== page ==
The table presents the correlation and covariance of each asset class against the Dollar Index and the results stress what have been previously stated: the Index obviously has an extremely strong negative correlation to the price of the Euro (-0.93) and a strong negative correlation to the price of the British Pound (-0.66). However, Euro and British Pound volatilities display a strong positive connection to the Dollar Index, in fact, the correlation coefficients are +0.79 and +0.69 respectively. The positive connection in volatility is an obvious consequence of the fact that the rise in the Dollar Index will always be proportioned to the depreciation of the remaining currencies, hence, the movement will be fairly similar in terms of magnitude. The covariance of Euro and British Pound prices with respect to the value of the dollar (the covariance measures the mutual variability of 2 random variables) is negative, -0.16 and -5.04 respectively, which is another natural consequence of the appreciation of the American currency against European exchanges. On the other hand, the volatility covariance is positive, 1.95 and 1.73 respectively, implying that Euro and British Pound volatilities rise when the volatility of the Dollar Index rises and vice versa. The reason volatilities move in the same direction is because both markets observe a leverage effect process: the volatility tends to rise when the price action is in downtrend. Specifically, a drop in Euro and British Pound futures would probably cause an increase in market volatility but a rise in the Dollar Index would increase its volatility too. In other words, risky assets such as Euro or British Pound futures follow a leverage effect process while the Dollar Index is governed by an inverted leverage effect: the volatility increases with a larger buying pressure and decreases in case of a sell–off. Consequently, If Euro and British Pound futures are plunging they are effectively depreciating against the Dollar. Therefore, the volatilities of the 2 European asset classes, following a leverage effect process, will increase while the appreciation of the Dollar will push the Dollar Index up and the buying pressure would increase its variance too.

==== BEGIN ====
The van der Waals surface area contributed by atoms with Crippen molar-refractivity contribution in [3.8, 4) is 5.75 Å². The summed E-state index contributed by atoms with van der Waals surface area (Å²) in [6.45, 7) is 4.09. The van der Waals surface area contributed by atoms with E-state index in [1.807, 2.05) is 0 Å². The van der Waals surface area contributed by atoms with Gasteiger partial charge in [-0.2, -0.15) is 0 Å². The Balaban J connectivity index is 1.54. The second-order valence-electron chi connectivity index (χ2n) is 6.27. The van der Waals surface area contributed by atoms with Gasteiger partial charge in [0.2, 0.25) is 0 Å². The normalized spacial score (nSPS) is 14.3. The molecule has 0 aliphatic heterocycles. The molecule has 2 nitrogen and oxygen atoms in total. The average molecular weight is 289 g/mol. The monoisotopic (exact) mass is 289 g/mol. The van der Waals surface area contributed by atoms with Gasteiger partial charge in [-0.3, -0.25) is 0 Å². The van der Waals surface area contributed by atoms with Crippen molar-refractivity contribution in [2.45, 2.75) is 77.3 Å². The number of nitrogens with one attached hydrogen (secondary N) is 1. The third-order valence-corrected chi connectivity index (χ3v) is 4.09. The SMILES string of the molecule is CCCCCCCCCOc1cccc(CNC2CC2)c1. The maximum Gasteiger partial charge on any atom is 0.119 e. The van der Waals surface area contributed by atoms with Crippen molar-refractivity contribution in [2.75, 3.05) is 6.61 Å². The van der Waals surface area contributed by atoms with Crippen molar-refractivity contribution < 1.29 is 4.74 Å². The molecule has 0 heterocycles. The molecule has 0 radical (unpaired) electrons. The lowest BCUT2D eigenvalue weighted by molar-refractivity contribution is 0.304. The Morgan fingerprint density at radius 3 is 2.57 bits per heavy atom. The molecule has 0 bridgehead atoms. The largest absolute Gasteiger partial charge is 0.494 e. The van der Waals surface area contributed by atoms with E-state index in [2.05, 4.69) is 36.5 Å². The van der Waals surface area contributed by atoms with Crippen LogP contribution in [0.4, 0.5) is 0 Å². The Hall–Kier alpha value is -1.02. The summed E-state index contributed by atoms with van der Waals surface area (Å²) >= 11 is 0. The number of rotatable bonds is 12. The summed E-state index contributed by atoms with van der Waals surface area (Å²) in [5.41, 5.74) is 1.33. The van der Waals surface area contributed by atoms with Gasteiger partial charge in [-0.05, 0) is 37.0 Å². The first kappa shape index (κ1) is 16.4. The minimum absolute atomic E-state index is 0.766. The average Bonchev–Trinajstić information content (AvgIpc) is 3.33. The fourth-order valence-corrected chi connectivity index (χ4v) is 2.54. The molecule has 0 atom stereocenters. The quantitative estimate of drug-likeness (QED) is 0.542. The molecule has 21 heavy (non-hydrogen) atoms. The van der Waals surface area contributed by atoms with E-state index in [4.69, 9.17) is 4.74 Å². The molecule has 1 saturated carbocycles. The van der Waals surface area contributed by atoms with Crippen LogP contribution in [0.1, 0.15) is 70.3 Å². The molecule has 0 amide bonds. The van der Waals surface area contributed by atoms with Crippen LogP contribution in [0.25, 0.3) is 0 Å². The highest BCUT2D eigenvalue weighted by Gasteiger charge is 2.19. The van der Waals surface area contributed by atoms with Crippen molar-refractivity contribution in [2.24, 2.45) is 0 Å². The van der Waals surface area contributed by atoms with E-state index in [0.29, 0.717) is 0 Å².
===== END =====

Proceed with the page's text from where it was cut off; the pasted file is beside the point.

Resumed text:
The Japanese Yen, instead, needs a different approach. First of all, it is necessary to remind that the Asian currency is often used as a hedging tool in portfolio management because many market participants rush to buy Yen when equities drop. Secondly, it is important to point out that the “safe haven role” played by the Japanese Yen has a clear implication: the volatility rises when the market heads north (if you are interested in hedging portfolio risk you may want to read the HyperVolatility research entitled “Portfolio Hedging: Risky Assets vs Safe Havens”). As we can see, Japanese Yen futures, as well as the Dollar Index, are popular assets when equity indices and single stocks are plummeting and their volatilities are both driven by an inverted leverage effect process. The positive price correlation between Dollar Index and Japanese Yen futures (+0.10) and the weak covariance (-0.26) evidently proves the point just made. The price correlation is clearly very low and the negative, although feeble, covariance indicates that the buying pressure was sometimes stronger for the Asian currency. The numbers suggest that in 2012 the Dollar Index and Japanese Yen futures have been both used as a hedging tool but in a diverse fashion because the buying pressure was evidently different.